A surgeon asks his heart transplant patient to choose: he can have the heart of a 23-year-old triathlete or a 65-year-old lawyer. The patient quickly responds, "No doubts about it, the lawyer." The surgeon, surprised, asks why the the older lawyer over the young athlete. The patient replied, "Simple. I want the heart that's never been used." From the day a student announces he or she is heading to law school, the jokes begin. The jokes come even faster if the student opts to focus on personal injury law. We enjoy a good joke, even at our own expense. However, we don't like that so many jokes focus on the area of ethics. Like most lawyers we know, Attorney Wes Pittman and his Panama City injury law firm team takes our ethical duties seriously. Attorney ethics include duties to clients and the courts, principles reinforced by the state bar requirements.
In Florida and across the country, attorneys owe a number of general and specific ethical duties to their clients, many of which are tied to the attorney's position as a fiduciary. General duties include a basic requirement to act ethically and in the best interest of the client. Examples of the specific duties include the following duties: avoid conflicts of interest; render competent legal service, including having knowledge of the specific areas of law involved; keep client money separate from the attorney's money or the firm's; and obey the client's directions relating to their case (assuming the instructions are legal). Additionally, attorneys must keep the client informed about the legal matters, ensuring the client is able to make informed decisions (see Rule of Professional Conduct 4-1.4).
Another key obligation, one that deserves special mention, is the duty of confidentiality. As a general rule, communications between the client and attorney made in the course of the representation are confidential and cannot be revealed by the attorney without a client's informed consent. This duty is spelled out in Rule of Professional Conduct 4-1.6. The Rule also provides that attorneys must break confidentiality to prevent the client from committing a crime or to protect another person from death or grave injury. Attorneys may, but aren't required to, break confidentiality to serve the client's interests or to protect the attorney in a conflict between the lawyer and client. Notably, the duty of confidentiality is broader than the attorney-client privilege, which is a part of Evidence law.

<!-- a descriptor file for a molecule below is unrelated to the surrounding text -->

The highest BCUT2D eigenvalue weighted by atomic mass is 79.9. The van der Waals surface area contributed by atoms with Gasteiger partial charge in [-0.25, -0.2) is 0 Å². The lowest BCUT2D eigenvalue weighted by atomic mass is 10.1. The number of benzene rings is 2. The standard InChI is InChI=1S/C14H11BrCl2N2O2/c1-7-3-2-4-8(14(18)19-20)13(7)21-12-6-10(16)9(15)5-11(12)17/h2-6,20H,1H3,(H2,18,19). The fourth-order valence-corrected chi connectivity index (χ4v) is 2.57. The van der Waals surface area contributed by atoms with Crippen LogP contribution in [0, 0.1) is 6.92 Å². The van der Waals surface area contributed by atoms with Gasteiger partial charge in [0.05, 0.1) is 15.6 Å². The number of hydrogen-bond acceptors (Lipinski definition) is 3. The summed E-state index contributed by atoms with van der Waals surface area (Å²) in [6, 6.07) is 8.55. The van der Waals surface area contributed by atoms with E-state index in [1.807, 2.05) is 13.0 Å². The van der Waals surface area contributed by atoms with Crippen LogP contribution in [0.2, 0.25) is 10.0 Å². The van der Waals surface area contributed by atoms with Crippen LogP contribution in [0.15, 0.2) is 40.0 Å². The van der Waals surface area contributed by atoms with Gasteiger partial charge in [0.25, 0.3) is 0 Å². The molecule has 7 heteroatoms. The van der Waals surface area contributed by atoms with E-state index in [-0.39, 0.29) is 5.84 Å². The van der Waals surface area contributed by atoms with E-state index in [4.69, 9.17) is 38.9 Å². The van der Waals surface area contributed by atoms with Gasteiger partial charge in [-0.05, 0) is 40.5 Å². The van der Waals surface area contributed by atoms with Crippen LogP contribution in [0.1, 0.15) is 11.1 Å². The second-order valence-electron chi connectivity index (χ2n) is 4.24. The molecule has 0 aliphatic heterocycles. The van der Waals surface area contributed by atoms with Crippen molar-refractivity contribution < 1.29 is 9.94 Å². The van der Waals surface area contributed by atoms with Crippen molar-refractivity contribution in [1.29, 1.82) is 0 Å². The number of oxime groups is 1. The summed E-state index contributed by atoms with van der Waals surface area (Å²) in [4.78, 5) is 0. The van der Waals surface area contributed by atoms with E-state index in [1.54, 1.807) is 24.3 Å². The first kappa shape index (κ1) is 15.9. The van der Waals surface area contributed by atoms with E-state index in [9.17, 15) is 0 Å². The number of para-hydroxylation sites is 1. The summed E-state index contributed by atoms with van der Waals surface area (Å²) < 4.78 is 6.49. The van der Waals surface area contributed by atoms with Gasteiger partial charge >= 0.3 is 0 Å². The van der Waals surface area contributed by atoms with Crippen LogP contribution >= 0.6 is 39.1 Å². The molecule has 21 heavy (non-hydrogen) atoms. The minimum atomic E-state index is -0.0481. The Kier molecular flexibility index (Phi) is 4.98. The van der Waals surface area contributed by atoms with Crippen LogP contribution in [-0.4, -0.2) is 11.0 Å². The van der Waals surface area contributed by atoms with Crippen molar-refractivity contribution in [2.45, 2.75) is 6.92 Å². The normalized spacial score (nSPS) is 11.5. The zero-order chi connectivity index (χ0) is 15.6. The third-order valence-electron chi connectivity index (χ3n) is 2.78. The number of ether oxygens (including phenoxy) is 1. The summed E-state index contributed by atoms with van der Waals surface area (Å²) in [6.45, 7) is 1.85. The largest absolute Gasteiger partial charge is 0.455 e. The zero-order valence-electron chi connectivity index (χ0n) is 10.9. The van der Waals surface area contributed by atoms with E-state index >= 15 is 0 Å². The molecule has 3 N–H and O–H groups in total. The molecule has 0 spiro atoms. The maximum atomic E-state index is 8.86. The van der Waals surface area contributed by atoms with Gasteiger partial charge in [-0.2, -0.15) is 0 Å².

In addition to owing duties to their clients, attorneys owe ethical duties to the court and the system as a whole. Rule 4-3.3 requires "Candor to the Court" and forbids an attorney from making false statements or supporting false evidence. This rule is also supported by the criminal law against perjury. Another ethical duty to the court is found in Rule 4-3.1, which provides that an attorney may not bring a case or support a claim without a basis in the law (or a reasonable argument for a change in the law).
In order to practice law in Florida, prospective attorneys must show an understanding of their ethical obligation. Applicants to the bar must pass the state bar exam and must also take the Multi-State Professional Responsibility Examination and achieve a score of 80 (see Florida Board of Bar Examiners Rule 4-33.2). Additionally, in order to be accepted to the Florida bar, applicants must show "good moral character," a standard based on "honesty, fairness, and respect for the rights of others."
We can take a joke, though it's hard to find one we haven't heard! However, all joking aside, our team is committed to the highest ethical standards. We understand that clients of our Panama City personal injury law firm trust us to guide them through the legal system and represent their interests during one of the most trying times in their lives. We are honored by this trust, and take this trust very seriously. Please call if we can help you seek justice following an injury caused by someone else's negligence or wrongful acts.